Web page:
inter-city today.

Joel's reference carfree city would have no metro fare gates--it would be a public service,
just like streets and streetlights. That also means that there will exist no record of your
travel through a carfree city. Granted, the metro authority will probably track usage
numbers to fine-tune service intervals and train lengths, but that's not a privacy concern.

In an auto-centric city, you drive around with an ID number attached to your rear end
find out a good bit about you. Carfree city? Forget it--you'd have to take pictures and
match up the faces with ID cards. A bit harder than looking up license plate numbers,
especially since electronic facial recognition seems to be far from mature.

I don't like being tracked. Rant over. :-)

> >(How is cash delivered to ATMs in Venice?)
>
> Use electron-based transactions (debit cards, etc) instead. All money is is
> information. No need for heavy and burdonsome exteranl symbols like cash and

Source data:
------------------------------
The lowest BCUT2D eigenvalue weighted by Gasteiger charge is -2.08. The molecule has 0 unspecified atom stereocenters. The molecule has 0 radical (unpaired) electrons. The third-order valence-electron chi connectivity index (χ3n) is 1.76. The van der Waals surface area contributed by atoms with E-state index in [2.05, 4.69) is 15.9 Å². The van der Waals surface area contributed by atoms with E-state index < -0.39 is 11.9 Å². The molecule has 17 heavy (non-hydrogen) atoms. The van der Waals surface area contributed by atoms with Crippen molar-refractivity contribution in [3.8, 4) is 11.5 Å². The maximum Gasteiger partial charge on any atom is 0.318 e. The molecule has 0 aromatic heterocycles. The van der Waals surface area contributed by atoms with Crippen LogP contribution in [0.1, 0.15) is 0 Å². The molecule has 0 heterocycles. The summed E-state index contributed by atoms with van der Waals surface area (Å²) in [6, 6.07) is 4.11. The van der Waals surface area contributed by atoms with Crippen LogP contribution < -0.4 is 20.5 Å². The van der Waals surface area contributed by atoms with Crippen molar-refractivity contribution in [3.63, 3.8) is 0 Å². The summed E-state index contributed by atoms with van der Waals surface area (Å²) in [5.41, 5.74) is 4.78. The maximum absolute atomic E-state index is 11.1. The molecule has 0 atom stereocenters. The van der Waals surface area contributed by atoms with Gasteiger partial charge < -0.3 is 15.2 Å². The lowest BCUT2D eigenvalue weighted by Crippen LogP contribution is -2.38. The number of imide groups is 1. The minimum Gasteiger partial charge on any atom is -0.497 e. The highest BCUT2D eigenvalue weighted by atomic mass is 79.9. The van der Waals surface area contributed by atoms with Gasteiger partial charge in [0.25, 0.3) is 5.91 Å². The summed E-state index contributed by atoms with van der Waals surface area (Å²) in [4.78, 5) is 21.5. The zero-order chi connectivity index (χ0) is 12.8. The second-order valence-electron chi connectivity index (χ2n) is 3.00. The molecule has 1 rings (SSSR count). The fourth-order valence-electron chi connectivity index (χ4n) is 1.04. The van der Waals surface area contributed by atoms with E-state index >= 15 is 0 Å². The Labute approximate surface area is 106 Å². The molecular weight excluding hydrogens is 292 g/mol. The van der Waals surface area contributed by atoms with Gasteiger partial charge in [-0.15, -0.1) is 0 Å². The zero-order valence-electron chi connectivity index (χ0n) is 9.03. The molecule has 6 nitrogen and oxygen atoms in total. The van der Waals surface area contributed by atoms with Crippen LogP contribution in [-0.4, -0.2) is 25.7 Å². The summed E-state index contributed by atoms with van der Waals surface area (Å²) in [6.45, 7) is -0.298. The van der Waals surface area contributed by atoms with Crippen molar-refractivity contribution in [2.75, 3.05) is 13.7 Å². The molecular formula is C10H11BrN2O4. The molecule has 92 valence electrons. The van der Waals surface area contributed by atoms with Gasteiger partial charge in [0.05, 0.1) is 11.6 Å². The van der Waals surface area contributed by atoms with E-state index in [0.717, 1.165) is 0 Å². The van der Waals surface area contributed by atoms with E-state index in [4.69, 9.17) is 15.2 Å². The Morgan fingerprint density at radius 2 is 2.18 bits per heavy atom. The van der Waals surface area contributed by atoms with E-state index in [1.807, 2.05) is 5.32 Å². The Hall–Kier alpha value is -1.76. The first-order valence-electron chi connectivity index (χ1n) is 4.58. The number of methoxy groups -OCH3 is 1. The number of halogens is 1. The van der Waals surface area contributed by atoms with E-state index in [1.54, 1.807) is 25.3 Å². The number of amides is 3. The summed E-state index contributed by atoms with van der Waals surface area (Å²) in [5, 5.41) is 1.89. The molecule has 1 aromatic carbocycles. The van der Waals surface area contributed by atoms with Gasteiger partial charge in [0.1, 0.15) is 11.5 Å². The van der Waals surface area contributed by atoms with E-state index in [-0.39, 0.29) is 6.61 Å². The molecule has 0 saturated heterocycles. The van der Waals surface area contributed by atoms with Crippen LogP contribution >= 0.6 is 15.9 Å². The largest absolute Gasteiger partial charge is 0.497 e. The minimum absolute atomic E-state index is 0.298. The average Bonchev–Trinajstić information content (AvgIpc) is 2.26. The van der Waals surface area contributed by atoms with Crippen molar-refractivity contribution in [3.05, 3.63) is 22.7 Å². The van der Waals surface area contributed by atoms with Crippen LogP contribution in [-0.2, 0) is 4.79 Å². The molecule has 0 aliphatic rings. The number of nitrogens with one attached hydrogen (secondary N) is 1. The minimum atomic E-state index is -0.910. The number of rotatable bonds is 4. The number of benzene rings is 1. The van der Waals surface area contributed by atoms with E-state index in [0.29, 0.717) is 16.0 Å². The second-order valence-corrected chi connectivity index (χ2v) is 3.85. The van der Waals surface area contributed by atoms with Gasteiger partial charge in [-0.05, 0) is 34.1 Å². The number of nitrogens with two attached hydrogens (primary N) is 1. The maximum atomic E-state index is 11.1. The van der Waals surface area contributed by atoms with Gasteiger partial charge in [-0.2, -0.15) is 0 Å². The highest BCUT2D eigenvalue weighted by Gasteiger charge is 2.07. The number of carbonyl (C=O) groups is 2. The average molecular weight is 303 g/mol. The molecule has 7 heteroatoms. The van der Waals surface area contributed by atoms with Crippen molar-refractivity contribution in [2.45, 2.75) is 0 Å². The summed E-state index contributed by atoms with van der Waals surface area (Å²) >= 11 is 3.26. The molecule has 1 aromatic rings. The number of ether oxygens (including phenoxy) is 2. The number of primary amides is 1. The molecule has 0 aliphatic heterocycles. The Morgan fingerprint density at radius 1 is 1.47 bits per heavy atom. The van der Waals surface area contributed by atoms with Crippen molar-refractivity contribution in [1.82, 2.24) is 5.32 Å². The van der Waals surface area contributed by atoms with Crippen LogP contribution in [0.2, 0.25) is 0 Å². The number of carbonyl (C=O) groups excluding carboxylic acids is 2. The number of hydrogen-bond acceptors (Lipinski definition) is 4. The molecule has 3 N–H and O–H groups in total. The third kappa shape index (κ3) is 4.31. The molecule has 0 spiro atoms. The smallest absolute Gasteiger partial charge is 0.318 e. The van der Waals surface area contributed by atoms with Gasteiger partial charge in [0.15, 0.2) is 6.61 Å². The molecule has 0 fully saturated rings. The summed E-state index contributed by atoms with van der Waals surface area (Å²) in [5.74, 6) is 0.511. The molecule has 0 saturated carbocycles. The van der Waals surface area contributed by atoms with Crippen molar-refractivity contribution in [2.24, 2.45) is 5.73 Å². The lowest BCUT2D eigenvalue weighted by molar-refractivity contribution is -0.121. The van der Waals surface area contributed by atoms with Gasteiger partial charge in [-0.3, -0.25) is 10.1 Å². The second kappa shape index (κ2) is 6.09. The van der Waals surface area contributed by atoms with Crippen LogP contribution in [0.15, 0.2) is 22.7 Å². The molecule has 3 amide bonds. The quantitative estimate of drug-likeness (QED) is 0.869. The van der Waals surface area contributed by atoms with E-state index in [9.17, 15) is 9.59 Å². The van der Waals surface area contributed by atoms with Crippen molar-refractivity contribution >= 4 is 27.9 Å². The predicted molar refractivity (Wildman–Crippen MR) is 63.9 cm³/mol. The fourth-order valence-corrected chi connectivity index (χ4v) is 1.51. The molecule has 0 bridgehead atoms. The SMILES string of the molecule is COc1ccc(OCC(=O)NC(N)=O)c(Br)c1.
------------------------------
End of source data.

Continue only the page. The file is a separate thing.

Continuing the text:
> coin.
> Or the neo-ludites can barter.
• Hi Matt, Good post. Can you shorten your lines by about 40% so the wrap nicely? Around 80 characters? Thanks, Joel ... J.H. Crawford
Message 16 of 22 , Mar 7, 2006
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Hi Matt,

Good post. Can you shorten your lines by about 40% so the wrap nicely?
Around 80 characters?

Thanks,

Joel

>I have to give that a big, fat "no". I'm huge on privacy and love how
>products in relative anonymity in an era of data mining. My classic
>example is that a
>relative gives you money to buy them cigarettes, you buy them with
>you soon get letters stating that your health insurance and home fire
>insurance rates are
>going up. I don't smoke and hate smoking, but you get the point.
>
>Among other reasons, that's one of my reasons to appreciate rail
>transportation:
>anonymity. My wife and I recently went to southern NJ: our Delta
>flight from Tallahassee to
>Philadelphia required photo ID and tickets in our names. But the NJT
>bus route winding